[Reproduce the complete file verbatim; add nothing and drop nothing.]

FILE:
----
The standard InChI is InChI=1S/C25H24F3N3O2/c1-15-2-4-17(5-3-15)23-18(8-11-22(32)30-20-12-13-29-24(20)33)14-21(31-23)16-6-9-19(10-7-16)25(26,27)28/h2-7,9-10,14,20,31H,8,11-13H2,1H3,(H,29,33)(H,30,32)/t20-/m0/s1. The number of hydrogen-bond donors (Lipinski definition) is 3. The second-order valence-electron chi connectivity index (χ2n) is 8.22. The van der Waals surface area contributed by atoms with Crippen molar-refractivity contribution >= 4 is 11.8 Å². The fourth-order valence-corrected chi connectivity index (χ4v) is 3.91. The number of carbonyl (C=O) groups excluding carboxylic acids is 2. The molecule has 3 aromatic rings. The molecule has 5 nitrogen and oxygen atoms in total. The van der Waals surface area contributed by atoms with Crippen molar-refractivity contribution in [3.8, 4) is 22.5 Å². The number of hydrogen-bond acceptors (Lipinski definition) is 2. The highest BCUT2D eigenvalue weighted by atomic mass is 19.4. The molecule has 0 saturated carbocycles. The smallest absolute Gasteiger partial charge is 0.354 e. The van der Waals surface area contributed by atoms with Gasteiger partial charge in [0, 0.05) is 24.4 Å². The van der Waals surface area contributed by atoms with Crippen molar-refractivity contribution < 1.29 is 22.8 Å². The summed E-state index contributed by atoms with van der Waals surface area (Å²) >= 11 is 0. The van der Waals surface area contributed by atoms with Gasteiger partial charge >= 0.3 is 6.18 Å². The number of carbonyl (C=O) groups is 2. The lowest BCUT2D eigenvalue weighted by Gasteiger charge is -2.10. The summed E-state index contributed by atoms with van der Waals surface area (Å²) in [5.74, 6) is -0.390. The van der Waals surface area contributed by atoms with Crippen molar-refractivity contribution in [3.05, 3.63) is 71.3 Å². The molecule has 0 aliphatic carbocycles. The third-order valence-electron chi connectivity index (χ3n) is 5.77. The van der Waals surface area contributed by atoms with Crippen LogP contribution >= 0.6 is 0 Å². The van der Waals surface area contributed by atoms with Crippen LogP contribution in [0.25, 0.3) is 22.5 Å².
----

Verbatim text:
The standard InChI is InChI=1S/C25H24F3N3O2/c1-15-2-4-17(5-3-15)23-18(8-11-22(32)30-20-12-13-29-24(20)33)14-21(31-23)16-6-9-19(10-7-16)25(26,27)28/h2-7,9-10,14,20,31H,8,11-13H2,1H3,(H,29,33)(H,30,32)/t20-/m0/s1. The number of hydrogen-bond donors (Lipinski definition) is 3. The second-order valence-electron chi connectivity index (χ2n) is 8.22. The van der Waals surface area contributed by atoms with Crippen molar-refractivity contribution >= 4 is 11.8 Å². The fourth-order valence-corrected chi connectivity index (χ4v) is 3.91. The number of carbonyl (C=O) groups excluding carboxylic acids is 2. The molecule has 3 aromatic rings. The molecule has 5 nitrogen and oxygen atoms in total. The van der Waals surface area contributed by atoms with Crippen molar-refractivity contribution in [3.8, 4) is 22.5 Å². The number of hydrogen-bond acceptors (Lipinski definition) is 2. The highest BCUT2D eigenvalue weighted by atomic mass is 19.4. The molecule has 0 saturated carbocycles. The smallest absolute Gasteiger partial charge is 0.354 e. The van der Waals surface area contributed by atoms with Gasteiger partial charge in [0, 0.05) is 24.4 Å². The van der Waals surface area contributed by atoms with Crippen molar-refractivity contribution < 1.29 is 22.8 Å². The summed E-state index contributed by atoms with van der Waals surface area (Å²) >= 11 is 0. The van der Waals surface area contributed by atoms with Gasteiger partial charge >= 0.3 is 6.18 Å². The number of carbonyl (C=O) groups is 2. The lowest BCUT2D eigenvalue weighted by Gasteiger charge is -2.10. The summed E-state index contributed by atoms with van der Waals surface area (Å²) in [5.74, 6) is -0.390. The van der Waals surface area contributed by atoms with Crippen molar-refractivity contribution in [3.05, 3.63) is 71.3 Å². The molecule has 0 aliphatic carbocycles. The third-order valence-electron chi connectivity index (χ3n) is 5.77. The van der Waals surface area contributed by atoms with Crippen LogP contribution >= 0.6 is 0 Å². The van der Waals surface area contributed by atoms with Crippen LogP contribution in [0.25, 0.3) is 22.5 Å².